FACULTY AND STAFF
Hiring with Diversity
Many UC Davis reports have addressed the need for faculty diversity in greater detail than this report can do. This report seeks to reinforce the urgency of the need to continue to diversify the faculty. Common approaches to increase faculty diversity have been to provide financial interventions. While there has been some success with these approaches, it is clear that additional efforts need to be made to influence retention, promotion, and tenure, as well as faculty satisfaction.1
Ideally, innovations around academic diversity would seek to transform institutional culture by elevating definitions of excellence to truly value contributions to equity such as through teaching innovations, public scholarship, and community service. We would also seek to acknowledge and address the reality that faculty and staff of color too experience isolation and at times lack a sense of belonging. The Taskforce wants to acknowledge that recent efforts by UC Davis such as the ADVANCE grant and most recently the UCOp Grant to advance faculty diversity have truly embraced the project of academic diversity as one of institutional transformation.
The Taskforce supports findings that more investment is needed for new faculty to keep pace with student growth and remain competitive in instruction and research. During the 2016 budget meetings, senior leaders observed that ladder faculty hiring has not kept pace with student population growth, which presents a number of challenges to the University. One rationale cited for this shortfall is that hiring ladder faculty is much more costly and competitive than lecturers, as startup packages have to be robust and funding, despite increases in revenue, is not always available.
A recent report from the Association of American Colleges & Universities (AACU) also argues that the research on hiring does not bear out the hypothesis that the pipeline is the problem. Hiring of diverse faculty at leading institutions continues to fall short of availability. The report has made a number of recommendations, which the HSI Task Force supports. Two recommendations resonate with the HSI initiative and are addressed in other sections of this document: “Faculty diversity is enhanced by a diverse curriculum and support for research on diversity topics and issues”; “While financial support is important, faculty diversity is enhanced by attention to faculty/staff diversity training and campus community preparation for diversity.” (Taylor, O., et.al., 2019).
New research continues to advance our understanding of the role that diversity plays in role models and mentoring, particularly in science. For example, the 2018 Strada-Gallup Alumni survey of more than 5,000 recent college graduates demonstrates that professors serve as important mentors for students, especially for their studies and how to start their careers. white students who had mentors are more likely to say that their mentor is a professor (72%) than underrepresented minorities (47%). Underrepresented minorities are more likely to report that their mentor is a staff member (15%) than white students (7%). The mentor is also more likely to be a humanities professor (43%) than one in science and engineering (28%) or social sciences (20%).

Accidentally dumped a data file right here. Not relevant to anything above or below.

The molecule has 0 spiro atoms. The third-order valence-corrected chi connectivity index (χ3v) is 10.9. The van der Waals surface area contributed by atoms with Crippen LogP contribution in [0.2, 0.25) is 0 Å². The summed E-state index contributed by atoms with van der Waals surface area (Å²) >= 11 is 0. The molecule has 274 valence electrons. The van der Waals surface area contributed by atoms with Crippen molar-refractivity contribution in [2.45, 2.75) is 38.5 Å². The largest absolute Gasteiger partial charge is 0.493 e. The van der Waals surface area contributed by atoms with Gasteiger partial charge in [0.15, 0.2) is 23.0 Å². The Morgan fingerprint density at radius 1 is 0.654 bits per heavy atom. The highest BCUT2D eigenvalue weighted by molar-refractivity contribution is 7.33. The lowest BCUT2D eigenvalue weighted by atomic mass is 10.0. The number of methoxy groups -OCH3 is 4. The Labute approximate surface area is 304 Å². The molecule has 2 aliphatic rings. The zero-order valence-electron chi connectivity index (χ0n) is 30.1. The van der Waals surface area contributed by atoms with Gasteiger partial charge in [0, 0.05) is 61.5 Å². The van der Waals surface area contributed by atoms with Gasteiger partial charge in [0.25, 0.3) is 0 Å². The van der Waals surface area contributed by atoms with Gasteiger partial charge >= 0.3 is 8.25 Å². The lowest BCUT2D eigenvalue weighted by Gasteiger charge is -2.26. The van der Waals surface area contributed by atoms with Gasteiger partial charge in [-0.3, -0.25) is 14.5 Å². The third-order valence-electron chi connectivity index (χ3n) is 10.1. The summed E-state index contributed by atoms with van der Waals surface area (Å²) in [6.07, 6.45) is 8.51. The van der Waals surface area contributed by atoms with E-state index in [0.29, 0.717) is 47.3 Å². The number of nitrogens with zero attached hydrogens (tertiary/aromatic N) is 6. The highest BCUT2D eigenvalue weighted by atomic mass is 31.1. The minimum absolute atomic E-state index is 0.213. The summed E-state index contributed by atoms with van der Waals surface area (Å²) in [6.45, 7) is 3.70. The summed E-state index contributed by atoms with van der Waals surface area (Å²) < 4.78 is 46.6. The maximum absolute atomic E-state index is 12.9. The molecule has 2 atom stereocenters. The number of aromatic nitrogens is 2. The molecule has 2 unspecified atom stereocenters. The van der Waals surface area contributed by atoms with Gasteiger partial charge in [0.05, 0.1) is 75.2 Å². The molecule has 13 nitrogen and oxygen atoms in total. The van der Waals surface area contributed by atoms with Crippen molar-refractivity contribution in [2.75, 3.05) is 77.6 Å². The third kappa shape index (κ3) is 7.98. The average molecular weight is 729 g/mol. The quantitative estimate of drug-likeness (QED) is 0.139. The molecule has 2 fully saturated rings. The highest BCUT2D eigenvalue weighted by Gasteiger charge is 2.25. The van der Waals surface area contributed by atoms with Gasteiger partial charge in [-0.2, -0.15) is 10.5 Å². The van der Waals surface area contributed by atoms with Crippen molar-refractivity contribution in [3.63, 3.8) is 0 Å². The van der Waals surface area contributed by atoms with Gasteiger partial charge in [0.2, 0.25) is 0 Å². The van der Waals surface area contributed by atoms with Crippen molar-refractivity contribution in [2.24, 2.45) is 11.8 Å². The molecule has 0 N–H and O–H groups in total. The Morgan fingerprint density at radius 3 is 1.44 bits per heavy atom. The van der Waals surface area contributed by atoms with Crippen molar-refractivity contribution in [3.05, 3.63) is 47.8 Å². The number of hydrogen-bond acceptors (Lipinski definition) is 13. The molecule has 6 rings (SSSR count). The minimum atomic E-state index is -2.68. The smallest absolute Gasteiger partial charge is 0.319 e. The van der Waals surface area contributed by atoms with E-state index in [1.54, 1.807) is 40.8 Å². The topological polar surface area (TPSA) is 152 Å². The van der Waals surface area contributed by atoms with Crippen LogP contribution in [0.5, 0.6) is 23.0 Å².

It is estimated that on the UC Davis campus, at the Medical School and in the School of Nursing, students interact with nearly 10,000 professional and administrative staff members, twice the number of academic appointees (ladder faculty, academic federation, and other academic staff). Even as advances have been made over the years, the lack of representation among historically excluded populations among the professional and administrative staff, particularly among those in leadership roles, continues to be an issue. While the focus of reports and policy briefs is often on leadership and faculty, staff also have a profound influence in the lives of students, as advisors, mentors, role models and counselors.
UC Davis has hired dedicated staff and has devoted resources toward enhancing diversity and inclusion in human resources, including expanded outreach efforts, enhanced use of talent analytics, and a suite of web-based diversity and inclusion resources. The Strategic Vision for Diversity and Inclusion at UC Davis (2017) and the report of the Taskforce on Workplace Climate (2017) have made strong recommendations for continuing to improve hiring, retention, and promotion efforts. These reports include recommendations around the following issues that are also relevant to creating a strong Hispanic Serving Institution:
better mechanisms for employees to seek support and institutional action in situations involving exclusionary (shunned, ignored), intimidating, offensive and/or hostile conduct (bullied, harassing) in the workplace;
- new trainings and resources to enable a positive workplace climate;
- access to and analysis of talent analytics, including retention data and salary equity;
- equity issues related to performance evaluations; and
- attention to hiring and promotion with diversity.